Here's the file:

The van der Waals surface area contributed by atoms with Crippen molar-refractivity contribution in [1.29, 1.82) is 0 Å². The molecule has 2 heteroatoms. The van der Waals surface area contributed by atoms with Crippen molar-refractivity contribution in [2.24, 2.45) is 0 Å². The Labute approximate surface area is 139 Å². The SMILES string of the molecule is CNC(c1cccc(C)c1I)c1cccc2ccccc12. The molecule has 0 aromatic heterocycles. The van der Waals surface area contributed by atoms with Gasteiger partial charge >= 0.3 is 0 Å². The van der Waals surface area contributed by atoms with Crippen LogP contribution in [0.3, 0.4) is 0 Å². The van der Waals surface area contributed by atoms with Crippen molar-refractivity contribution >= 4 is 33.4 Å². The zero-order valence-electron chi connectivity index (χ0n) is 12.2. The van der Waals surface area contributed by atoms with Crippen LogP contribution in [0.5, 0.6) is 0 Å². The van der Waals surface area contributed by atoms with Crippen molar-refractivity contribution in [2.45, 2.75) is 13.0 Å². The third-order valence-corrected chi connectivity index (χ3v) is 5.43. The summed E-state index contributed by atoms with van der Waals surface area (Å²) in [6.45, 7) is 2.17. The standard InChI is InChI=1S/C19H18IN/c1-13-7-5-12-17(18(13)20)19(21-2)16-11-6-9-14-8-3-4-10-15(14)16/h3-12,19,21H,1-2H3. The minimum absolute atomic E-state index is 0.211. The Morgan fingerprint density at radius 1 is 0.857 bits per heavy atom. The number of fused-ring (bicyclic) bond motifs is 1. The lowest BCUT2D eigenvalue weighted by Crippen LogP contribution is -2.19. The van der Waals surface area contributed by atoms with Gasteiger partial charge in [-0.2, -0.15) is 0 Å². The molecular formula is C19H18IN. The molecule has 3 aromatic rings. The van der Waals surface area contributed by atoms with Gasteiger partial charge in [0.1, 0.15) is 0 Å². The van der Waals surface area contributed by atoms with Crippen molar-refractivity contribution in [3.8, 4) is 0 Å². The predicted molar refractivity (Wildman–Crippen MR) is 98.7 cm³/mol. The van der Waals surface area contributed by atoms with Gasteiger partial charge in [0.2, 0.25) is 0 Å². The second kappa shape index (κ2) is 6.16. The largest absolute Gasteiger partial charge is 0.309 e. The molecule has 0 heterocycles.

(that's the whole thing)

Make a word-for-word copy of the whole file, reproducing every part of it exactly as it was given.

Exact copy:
The van der Waals surface area contributed by atoms with Crippen molar-refractivity contribution in [1.29, 1.82) is 0 Å². The molecule has 2 heteroatoms. The van der Waals surface area contributed by atoms with Crippen molar-refractivity contribution in [2.24, 2.45) is 0 Å². The Labute approximate surface area is 139 Å². The SMILES string of the molecule is CNC(c1cccc(C)c1I)c1cccc2ccccc12. The molecule has 0 aromatic heterocycles. The van der Waals surface area contributed by atoms with Gasteiger partial charge >= 0.3 is 0 Å². The van der Waals surface area contributed by atoms with Crippen LogP contribution in [0.3, 0.4) is 0 Å². The van der Waals surface area contributed by atoms with Crippen molar-refractivity contribution >= 4 is 33.4 Å². The zero-order valence-electron chi connectivity index (χ0n) is 12.2. The van der Waals surface area contributed by atoms with Crippen LogP contribution in [0.5, 0.6) is 0 Å². The van der Waals surface area contributed by atoms with Crippen molar-refractivity contribution in [2.45, 2.75) is 13.0 Å². The third-order valence-corrected chi connectivity index (χ3v) is 5.43. The summed E-state index contributed by atoms with van der Waals surface area (Å²) in [6.45, 7) is 2.17. The standard InChI is InChI=1S/C19H18IN/c1-13-7-5-12-17(18(13)20)19(21-2)16-11-6-9-14-8-3-4-10-15(14)16/h3-12,19,21H,1-2H3. The minimum absolute atomic E-state index is 0.211. The Morgan fingerprint density at radius 1 is 0.857 bits per heavy atom. The number of fused-ring (bicyclic) bond motifs is 1. The lowest BCUT2D eigenvalue weighted by Crippen LogP contribution is -2.19. The van der Waals surface area contributed by atoms with Gasteiger partial charge in [-0.2, -0.15) is 0 Å². The molecular formula is C19H18IN. The molecule has 3 aromatic rings. The van der Waals surface area contributed by atoms with Gasteiger partial charge in [0.1, 0.15) is 0 Å². The van der Waals surface area contributed by atoms with Crippen molar-refractivity contribution in [3.8, 4) is 0 Å². The predicted molar refractivity (Wildman–Crippen MR) is 98.7 cm³/mol. The van der Waals surface area contributed by atoms with Gasteiger partial charge in [0.2, 0.25) is 0 Å². The second kappa shape index (κ2) is 6.16. The largest absolute Gasteiger partial charge is 0.309 e. The molecule has 0 heterocycles.